We Are Okay (Sneak Peek) by Nina LaCour
Expected Publication: February 2017 by Dutton Books for Young Readers
Genre(s): YA, Contemporary, LGBT+
Pages: 52 out of 240
ISBN: 9780525425892 (hardcover edition)
Goodreads (full edition)
This review is written based on reading the 52-page preview excerpt obtained from Netgalley, so beware: spoilers!
This sneak peak of Nina LaCour’s upcoming book We Are Okay is the best that I’ve ever read. Never have I been immediately sucked into a book’s world—not even by my utmost favourite books, but this one got me hooked at its very first sentence, leaving no room for objections whatsoever because it’s just that good at keeping my attention.
The imagery LaCour’s narrative creates is a beautiful one—fittingly depressing but ultimately beautiful. Of course, they can be clichéd and I do feel like I’ve read certain lines many books before, but nothing is truly new these days so I can’t really complain about that here, particularly since those clichés aren’t as blatantly obvious as they can be. Furthermore, the way LaCour writes this is almost poetic. However, some lines in this book are rather repetitive and although repetition provides emphasis, I find myself on the fence on whether I like it or not here. At times, I feel that it assists with making this book beautiful, other times I’m doubtful because it holds flickers of ingenuity.
Additionally, I really like how normal and relatable the characters are. I don’t know how much they develop in the rest of the book, but I like what I’ve read thus far. Though, neither Marin (despite my being able to relate a lot to her) nor Mabel are my favourites at this point since Hannah holds that position. From the bits about her, I think she’s a very sweet and understanding person. Also, reading about Marin’s relationship with her grandpa is enjoyable. However, I cannot help but be a little irked by the presence of the Absent Parents/Guardian trope. I get that people die every day, and I get that this book wouldn’t be as depressing as it is had Marin’s last known and living relative not die, but darn it, I wish the grandpa is alive. Or her mother didn’t die. Or that she has an aunt or an uncle—just someone with familial ties because the lack of YA heroines with an extended family (minus the grandparents) that I’ve been coming across recently just baffles me.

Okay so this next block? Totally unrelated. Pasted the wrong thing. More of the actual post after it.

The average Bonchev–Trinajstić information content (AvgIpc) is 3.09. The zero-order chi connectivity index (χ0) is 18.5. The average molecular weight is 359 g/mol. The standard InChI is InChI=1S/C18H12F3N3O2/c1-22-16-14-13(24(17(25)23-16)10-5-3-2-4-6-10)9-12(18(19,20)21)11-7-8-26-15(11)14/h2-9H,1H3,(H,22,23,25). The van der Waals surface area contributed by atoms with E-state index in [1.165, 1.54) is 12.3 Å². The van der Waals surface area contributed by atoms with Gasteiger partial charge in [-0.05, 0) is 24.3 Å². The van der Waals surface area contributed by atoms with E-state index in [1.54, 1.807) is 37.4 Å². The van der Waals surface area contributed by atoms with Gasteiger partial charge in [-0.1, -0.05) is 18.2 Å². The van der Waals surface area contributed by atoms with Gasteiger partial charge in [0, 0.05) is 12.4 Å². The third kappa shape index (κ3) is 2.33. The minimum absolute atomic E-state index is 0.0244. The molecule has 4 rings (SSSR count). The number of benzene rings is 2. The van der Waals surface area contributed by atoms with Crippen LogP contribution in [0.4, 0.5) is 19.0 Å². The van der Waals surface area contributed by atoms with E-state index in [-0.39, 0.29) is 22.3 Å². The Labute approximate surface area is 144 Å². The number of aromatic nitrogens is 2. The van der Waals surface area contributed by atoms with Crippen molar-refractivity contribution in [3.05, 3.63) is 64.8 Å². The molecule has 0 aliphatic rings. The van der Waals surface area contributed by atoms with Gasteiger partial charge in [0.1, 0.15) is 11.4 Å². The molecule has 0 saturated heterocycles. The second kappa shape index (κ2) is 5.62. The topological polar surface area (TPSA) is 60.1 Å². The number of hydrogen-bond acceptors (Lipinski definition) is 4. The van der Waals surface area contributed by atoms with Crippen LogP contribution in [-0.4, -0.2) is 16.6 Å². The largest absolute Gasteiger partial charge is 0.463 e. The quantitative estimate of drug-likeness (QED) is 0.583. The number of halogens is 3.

Chapter Three (aka ‘blast from the past’) is, to me, a little sudden—disjointed. I don’t know how else to explain it but for two chapters, it felt like I was floating on water in a world where only the waves and my own breathing made sounds and then, bam! The water’s gone and I’m in a clearing filled with animal sounds and rustling plants and such. Even so, it gives a nice contrast between the person Marin is now and the person she was then.
Only the first four chapters are included in this sneak peak but it’s definitely enough to cement my desire to read the entire book. I’m certain that it’ll be worth it, especially when faced with the cliff-hanger in Chapter Four!